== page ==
Iraq declared victory against the Islamic State group in Mosul on Sunday after a gruelling months-long campaign, dealing the biggest defeat yet to the jihadist group.

Iraqi Prime Minister Haider al-Abadi's office said he was in "liberated" Mosul to congratulate "the heroic fighters and the Iraqi people on the achievement of the major victory".

He was due to make an official speech soon.

The announcement comes after months of heavy fighting that have left Iraq's second city in ruins and forced tens of thousands from their homes.

The fighting did not seem to be completely over, with gunfire still audible in Mosul and air strikes hitting the city around the time the premier's office released its statement.

But Abadi's arrival had been expected for days as a signal of the end of the battle for the city.

Photographs released by his office showed the premier dressed in a black military uniform and cap, shaking hands with police and army officers as he arrived in the city.

The operation has been backed by a US-led coalition battling IS in Syria and Iraq, which has carried out waves of air strikes against the jihadists and deployed military advisers on the ground.

French President Emmanuel Macron, whose country is a key part of the coalition, was among the first world leaders to offer his congratulations.

"Mosul liberated from Daesh," he tweeted, using an Arabic acronym for IS. "Homage from France to all those, with our troops, who contributed to this victory."

Fleeing jihadists killed

IS swept across much of Iraq's Sunni Arab heartland in a lightning offensive in mid-2014, proclaiming a self-styled "caliphate" straddling Iraq and neighbouring Syria.

But the jihadist group, which is facing twin offensives backed by the US-led coalition in both countries, has since lost most of the territory it once controlled.

The Iraqi forces launched their campaign to recapture Mosul in October, seizing its eastern side in January and launching the battle for its western part the next month.

But the fight grew tougher when Iraqi forces entered the densely populated Old City on the western bank of the Tigris River that divides the city.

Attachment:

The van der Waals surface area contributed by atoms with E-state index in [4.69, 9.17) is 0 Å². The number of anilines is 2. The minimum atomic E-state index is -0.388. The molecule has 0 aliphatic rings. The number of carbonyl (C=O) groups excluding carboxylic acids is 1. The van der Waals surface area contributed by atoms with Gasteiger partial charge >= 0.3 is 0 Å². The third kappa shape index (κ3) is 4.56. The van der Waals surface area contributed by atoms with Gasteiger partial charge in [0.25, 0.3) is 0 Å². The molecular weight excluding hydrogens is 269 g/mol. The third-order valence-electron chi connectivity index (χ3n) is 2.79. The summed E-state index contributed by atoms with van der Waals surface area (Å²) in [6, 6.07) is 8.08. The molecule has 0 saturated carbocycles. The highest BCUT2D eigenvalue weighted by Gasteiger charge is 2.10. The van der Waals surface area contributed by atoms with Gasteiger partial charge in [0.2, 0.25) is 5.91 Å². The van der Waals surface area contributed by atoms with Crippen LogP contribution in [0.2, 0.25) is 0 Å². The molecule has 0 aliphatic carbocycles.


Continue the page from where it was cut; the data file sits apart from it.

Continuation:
In recent days, security forces have killed jihadists trying to escape their dwindling foothold in Mosul, as Iraqi units fought to retake the last two IS-held areas near the Tigris.

Earlier Sunday Iraq's Joint Operations Command had said it killed "30 terrorists" trying to escape across the river.

Even in the final days of the battle, thousands of civilians remained trapped inside the Old City and those who fled arrived grief-stricken after losing relatives in jihadist sniper fire and bombardments.

Around 915,000 residents have fled Mosul since the start of the battle for the city in October, the United Nations said this week.

Not yet 'the death knell'

The recapture of Mosul will not however mark the end of the threat posed by IS, which holds territory elsewhere in Iraq and is able to carry out frequent bombings in government-held areas.

In Iraq it holds towns including Tal Afar and Hawijah in the north, as well as a string of territory in western Anbar province.

In also continues to hold significant territory in Syria, including its de facto Syrian capital Raqa, where a US-backed Kurdish-Arab alliance is battling to oust the jihadist group after penetrating its fortified historic centre.

Analysts warned that while the loss of Mosul was a major blow to the jihadists it was not yet a fatal one.

"We should not view the recapture of Mosul as the death knell for IS," said Patrick Martin, Iraq analyst at the Institute for the Study of War.

"If security forces do not take steps to ensure that gains against IS are sustained for the long-term, then IS could theoretically resurge and recapture urban terrain," he said.